Popular econoblogger Michael "Mish" Shedlock triggered a firestorm this week when he took down outspoken investment advisor Peter Schiff, claiming that although Schiff may have been right about the U.S. economy imploding, clients who had invested in his funds in the hopes of profiting from his prophecies had seen their accounts decimated:
First, let's start with a look at the claim being made. Peter Schiff concludes many of his articles, books, etc. with the following statement.
"Mr. Schiff is one of the few non-biased investment advisors (not committed solely to the short side of the market) to have correctly called the current bear market before it began and to have positioned his clients accordingly."
I would like to see some proof of that statement. Specifically I would like to see the average returns posted by EuroPacific clients for 2008.
I have talked with many who claim they have invested with Schiff and are down anywhere from 40% to 70% in 2008. There are many other such claims on the internet. They are entirely believable for the simple reason Schiff's investment thesis was flat out wrong.
Big Picture author Barry Ritholtz predicted Shedlock's post would set off fireworks "via a major media outlet that picked up the specific details from Mish, and independently verified them. Look for a major story soon (possibly as early as Weds/Thur). As is so often the case these days, a blogger discovered something newsworthy, and the MSM picked up on it afterwards." More from Joe Wiesenthal (aka The Stalwart).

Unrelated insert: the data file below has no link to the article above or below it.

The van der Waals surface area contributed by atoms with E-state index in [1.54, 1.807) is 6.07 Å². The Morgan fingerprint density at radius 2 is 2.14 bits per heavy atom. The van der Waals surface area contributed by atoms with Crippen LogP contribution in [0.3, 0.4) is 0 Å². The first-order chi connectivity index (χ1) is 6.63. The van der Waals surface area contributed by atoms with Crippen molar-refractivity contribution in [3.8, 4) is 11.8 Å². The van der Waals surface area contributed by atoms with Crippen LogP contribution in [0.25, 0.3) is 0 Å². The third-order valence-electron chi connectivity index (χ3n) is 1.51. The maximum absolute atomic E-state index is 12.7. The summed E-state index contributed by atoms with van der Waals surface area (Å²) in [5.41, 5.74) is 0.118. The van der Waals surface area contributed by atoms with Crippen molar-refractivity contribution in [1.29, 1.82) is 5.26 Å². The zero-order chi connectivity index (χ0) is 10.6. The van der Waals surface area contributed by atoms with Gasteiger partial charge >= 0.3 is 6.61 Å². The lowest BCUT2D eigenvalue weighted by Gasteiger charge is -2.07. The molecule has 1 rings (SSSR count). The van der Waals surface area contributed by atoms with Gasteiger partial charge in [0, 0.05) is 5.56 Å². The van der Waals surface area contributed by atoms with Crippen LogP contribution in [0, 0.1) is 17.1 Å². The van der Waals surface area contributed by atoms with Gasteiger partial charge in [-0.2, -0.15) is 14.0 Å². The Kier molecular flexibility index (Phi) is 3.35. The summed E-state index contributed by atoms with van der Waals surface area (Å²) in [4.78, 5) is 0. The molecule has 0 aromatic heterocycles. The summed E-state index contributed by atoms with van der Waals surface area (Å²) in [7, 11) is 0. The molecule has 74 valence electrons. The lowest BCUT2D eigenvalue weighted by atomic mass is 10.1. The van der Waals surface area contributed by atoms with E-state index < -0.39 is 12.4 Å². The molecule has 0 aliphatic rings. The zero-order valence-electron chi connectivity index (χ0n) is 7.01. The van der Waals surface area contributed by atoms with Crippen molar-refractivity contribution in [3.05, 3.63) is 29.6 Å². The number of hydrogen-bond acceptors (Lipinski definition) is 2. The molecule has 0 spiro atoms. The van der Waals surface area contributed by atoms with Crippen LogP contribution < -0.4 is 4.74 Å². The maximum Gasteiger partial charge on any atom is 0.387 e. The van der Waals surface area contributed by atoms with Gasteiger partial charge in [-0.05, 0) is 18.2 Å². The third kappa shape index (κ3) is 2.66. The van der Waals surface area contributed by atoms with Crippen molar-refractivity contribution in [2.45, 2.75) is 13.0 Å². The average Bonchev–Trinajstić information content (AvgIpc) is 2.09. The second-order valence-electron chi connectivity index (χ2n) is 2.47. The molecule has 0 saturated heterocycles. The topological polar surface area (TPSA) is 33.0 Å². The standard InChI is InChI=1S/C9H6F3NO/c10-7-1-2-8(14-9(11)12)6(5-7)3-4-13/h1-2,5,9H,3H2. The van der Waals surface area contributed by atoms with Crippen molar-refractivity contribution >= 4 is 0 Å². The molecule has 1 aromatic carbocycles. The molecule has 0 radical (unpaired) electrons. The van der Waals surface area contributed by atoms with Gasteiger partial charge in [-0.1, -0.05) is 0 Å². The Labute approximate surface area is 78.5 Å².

He was right. Today, WSJ's Right Forecast by Schiff, Wrong Plan? does exactly that (though it curiously leaves out any mention of Shedlock):
Peter Schiff predicted a collapse of the U.S. financial system. The bust-up he didn't foresee was the one that made mincemeat of investors who took his advice in 2008.
WSJ speaks with a bunch of Schiff investors, including one who claims his account fell 63%: Schiff "goes around saying that he was right. He was right about one thing and wrong about everything else," he says.
Meanwhile, Schiff responds to Shedlock (without naming him):
Central to the argument that my investment thesis is wrong is the belief that the crisis is over or that the recent trends will continue until it is. But the crisis is just beginning and the movements thus far in the dollar, commodities, and foreign stocks, are mere head fakes. Once the speculators have been flushed from the markets, the underlying long-term trends I have been following should return in earnest.
It remains to be seen whether Schiff will now take on the Journal as well, or leave it at that.